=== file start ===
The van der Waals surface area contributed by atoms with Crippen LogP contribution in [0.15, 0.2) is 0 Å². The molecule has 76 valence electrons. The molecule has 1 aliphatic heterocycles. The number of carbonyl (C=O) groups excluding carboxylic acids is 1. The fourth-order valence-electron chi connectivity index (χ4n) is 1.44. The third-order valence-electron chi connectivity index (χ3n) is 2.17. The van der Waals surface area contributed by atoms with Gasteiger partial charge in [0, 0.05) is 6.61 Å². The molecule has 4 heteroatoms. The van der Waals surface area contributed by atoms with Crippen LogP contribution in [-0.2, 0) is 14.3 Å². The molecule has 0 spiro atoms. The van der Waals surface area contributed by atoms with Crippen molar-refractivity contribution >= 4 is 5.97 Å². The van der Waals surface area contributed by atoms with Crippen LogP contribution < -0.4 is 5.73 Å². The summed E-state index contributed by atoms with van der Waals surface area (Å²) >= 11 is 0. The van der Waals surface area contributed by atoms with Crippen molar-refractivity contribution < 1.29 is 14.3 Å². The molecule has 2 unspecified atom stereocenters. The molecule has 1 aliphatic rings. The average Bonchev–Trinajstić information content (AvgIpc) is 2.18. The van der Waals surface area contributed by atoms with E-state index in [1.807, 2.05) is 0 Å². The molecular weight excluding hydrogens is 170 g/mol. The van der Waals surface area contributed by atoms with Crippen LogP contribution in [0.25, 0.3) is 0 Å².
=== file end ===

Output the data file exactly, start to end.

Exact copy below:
The van der Waals surface area contributed by atoms with Crippen LogP contribution in [0.15, 0.2) is 0 Å². The molecule has 76 valence electrons. The molecule has 1 aliphatic heterocycles. The number of carbonyl (C=O) groups excluding carboxylic acids is 1. The fourth-order valence-electron chi connectivity index (χ4n) is 1.44. The third-order valence-electron chi connectivity index (χ3n) is 2.17. The van der Waals surface area contributed by atoms with Gasteiger partial charge in [0, 0.05) is 6.61 Å². The molecule has 4 heteroatoms. The van der Waals surface area contributed by atoms with Crippen LogP contribution in [-0.2, 0) is 14.3 Å². The molecule has 0 spiro atoms. The van der Waals surface area contributed by atoms with Crippen molar-refractivity contribution >= 4 is 5.97 Å². The van der Waals surface area contributed by atoms with Crippen LogP contribution < -0.4 is 5.73 Å². The summed E-state index contributed by atoms with van der Waals surface area (Å²) >= 11 is 0. The van der Waals surface area contributed by atoms with Crippen molar-refractivity contribution < 1.29 is 14.3 Å². The molecule has 2 unspecified atom stereocenters. The molecule has 1 aliphatic rings. The average Bonchev–Trinajstić information content (AvgIpc) is 2.18. The van der Waals surface area contributed by atoms with E-state index in [1.807, 2.05) is 0 Å². The molecular weight excluding hydrogens is 170 g/mol. The van der Waals surface area contributed by atoms with Crippen LogP contribution in [0.25, 0.3) is 0 Å².